In a rare find, a Quran manuscript long held by the University of Birmingham has been assessed to be among the oldest in the world after carbon dating its parchments at the University of Oxford.
Radiocarbon analysis at Oxford dated the parchment on which the text is written to the period between AD 568 and 645 with 95.4% accuracy. The result places the leaves close to the time of the Prophet Muhammad, who is generally thought to have lived between AD 570 and 632.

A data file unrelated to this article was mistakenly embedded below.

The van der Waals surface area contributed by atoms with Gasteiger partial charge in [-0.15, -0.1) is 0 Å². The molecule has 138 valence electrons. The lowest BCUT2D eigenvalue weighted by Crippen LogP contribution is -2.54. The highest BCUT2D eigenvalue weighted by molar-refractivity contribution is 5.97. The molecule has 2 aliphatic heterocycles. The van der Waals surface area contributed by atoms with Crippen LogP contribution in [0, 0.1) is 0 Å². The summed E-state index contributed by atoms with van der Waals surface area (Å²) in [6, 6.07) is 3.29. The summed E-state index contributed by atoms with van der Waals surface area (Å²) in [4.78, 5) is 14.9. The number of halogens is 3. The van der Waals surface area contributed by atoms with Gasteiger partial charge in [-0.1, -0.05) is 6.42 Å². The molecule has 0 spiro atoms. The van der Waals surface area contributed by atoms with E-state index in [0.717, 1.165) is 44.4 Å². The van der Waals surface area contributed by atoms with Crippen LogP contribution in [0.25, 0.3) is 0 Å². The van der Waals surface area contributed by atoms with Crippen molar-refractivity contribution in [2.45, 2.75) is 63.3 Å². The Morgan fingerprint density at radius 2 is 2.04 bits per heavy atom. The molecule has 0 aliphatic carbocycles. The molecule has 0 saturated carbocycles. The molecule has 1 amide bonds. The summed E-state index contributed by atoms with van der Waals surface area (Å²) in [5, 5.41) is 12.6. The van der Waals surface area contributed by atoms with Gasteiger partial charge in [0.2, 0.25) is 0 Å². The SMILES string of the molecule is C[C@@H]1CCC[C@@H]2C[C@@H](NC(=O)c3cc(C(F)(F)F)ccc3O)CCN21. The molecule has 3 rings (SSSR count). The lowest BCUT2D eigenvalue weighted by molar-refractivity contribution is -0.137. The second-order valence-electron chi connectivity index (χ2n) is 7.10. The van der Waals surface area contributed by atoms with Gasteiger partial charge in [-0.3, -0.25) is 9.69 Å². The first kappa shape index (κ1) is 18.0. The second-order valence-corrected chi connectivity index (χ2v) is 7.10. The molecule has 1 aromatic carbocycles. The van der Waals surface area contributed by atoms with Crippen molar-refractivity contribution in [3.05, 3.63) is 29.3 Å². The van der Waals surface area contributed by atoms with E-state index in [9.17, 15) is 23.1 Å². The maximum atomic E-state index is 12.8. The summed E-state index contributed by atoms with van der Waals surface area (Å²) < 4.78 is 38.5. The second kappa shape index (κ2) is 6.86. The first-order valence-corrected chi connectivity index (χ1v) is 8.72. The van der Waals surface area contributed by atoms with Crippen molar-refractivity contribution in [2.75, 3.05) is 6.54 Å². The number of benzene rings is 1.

Researchers conclude that the Quran manuscript is among the earliest written textual evidence of the Islamic holy book known to survive. This gives the Quran manuscript in Birmingham global significance to Muslim heritage and the study of Islam, a university release said.
Susan Worrall, Director of Special Collections (Cadbury Research Library), at the University of Birmingham, said: “The radiocarbon dating has delivered an exciting result, which contributes significantly to our understanding of the earliest written copies of the Quran”.